Rio de Janeiro, Nov 10 (EFE) .- Hundreds of protesters held protests today in several cities in Brazil against the labor reform, approved by the National Congress six months ago, sanctioned by the government of Michel Temer and that takes effect this Saturday.
In Sao Paulo, the largest city in Brazil and where the largest protest was recorded, about 500 people made a march through some of the streets of the city center to concentrate at the head of the Museum of Modern Art (MAM).
The president of the Single Central Workers (CUT, greater union union of the country), Vagner Freitas, who led the demonstration, said that the centrals "will not allow the creation of negotiation commissions without the presence of trade unions to end the rights of workers. "
The warning is a reference to one of the rules of the labor reform that allows agreements negotiated between workers and entrepreneurs have greater legal value than the labor laws themselves.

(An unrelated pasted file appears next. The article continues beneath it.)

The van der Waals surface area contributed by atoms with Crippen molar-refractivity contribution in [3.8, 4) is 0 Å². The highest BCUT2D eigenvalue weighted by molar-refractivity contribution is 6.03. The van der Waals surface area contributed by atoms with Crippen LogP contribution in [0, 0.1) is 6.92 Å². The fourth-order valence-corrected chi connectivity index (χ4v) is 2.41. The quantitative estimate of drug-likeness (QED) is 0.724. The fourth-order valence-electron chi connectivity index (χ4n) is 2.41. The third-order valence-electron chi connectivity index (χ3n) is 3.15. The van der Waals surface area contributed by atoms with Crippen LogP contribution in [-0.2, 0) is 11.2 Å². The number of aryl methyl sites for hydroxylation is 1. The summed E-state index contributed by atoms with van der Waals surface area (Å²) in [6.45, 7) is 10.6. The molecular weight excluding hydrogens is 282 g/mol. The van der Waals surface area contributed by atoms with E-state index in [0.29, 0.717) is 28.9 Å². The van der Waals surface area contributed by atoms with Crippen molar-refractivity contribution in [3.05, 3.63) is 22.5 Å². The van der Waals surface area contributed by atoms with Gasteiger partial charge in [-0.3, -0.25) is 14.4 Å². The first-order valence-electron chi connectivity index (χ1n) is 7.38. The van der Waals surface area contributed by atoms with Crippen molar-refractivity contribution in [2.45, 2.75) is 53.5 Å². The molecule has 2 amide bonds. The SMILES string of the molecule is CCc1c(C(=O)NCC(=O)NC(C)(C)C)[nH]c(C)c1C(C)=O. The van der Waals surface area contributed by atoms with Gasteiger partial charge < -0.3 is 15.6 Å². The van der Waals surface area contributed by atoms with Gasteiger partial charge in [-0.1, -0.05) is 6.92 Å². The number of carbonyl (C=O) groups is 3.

Podemos deputy Rafael Mayoral, who participated in the march in Sao Paulo, said: "It is no coincidence that Rajoy was the first ruler to visit Temer and the first to recognize him internationally, since they have two similar agendas against the workers and the social majority ... so we embrace the struggle of the Brazilian people in defense of democracy. "
The Government alleges that the reform will make it possible to relax legislation of the 1940s that makes hiring, which will help generate employment and allow a recovery of the Brazilian economy after two years of deep recession.
The new rules give priority, up to above the law, to the agreements that the unions can reach with the companies in matters such as the division of vacations, the flexibilization of the working day, the intervals for lunch, salaries and the replacement of overtime.
The modification of labor laws is part of a fiscal adjustment package proposed by the Executive to rebalance the public accounts of the country and get the economy afloat, which this year has begun to grow after two consecutive years in recession.